Tangible elements (often called deliverables) can include project plans, requirements, detailed designs, the software, and time spent testing, debugging, documenting, and launching software. Many people know about these elements and some include these elements in estimations. Sadly, some do not include all of these elements. Intangibles such as water cooler time, illness, bad requirements, wrong requirements, changed requirements, unforeseen hard bugs in your code or the tool provider's code, learning, white board time, unit tests, arguments, meetings, distractions, failed or replaced hardware, absenteeism, car accidents, sustainable productivity levels—getting in and staying in "the zone"—reading FoxNews.com, checking out research.microsoft.com and more, are all too often overlooked, dismissed, or denied. But, these are the elements as likely to happen as coding that chew away at the schedule, willingly or not, and is what is most often overlooked in a project schedule. To account for the tangibles, methodologies like RUP were invented. To account for intangibles, methodologies like XP and Scrum were invented. But, again there is no substitute for having people who have demonstrated an ability to deliver.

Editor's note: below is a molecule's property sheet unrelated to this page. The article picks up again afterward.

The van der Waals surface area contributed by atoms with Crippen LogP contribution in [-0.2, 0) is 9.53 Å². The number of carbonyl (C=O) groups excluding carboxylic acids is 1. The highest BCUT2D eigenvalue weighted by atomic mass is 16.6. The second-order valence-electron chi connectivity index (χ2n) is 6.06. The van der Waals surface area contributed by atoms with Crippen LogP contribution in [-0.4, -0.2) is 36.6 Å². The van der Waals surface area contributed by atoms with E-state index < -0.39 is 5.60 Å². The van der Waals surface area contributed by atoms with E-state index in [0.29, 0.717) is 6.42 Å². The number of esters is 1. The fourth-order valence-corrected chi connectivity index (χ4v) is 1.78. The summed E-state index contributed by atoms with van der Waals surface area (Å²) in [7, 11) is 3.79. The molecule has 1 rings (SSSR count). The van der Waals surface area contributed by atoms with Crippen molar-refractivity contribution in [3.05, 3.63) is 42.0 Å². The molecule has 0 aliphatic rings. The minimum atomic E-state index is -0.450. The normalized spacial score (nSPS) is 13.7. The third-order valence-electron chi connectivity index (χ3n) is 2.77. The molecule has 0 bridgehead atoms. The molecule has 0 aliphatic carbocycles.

Tip: Software projects that succeed often have a single-minded determination and focus on the number one deliverable, the software.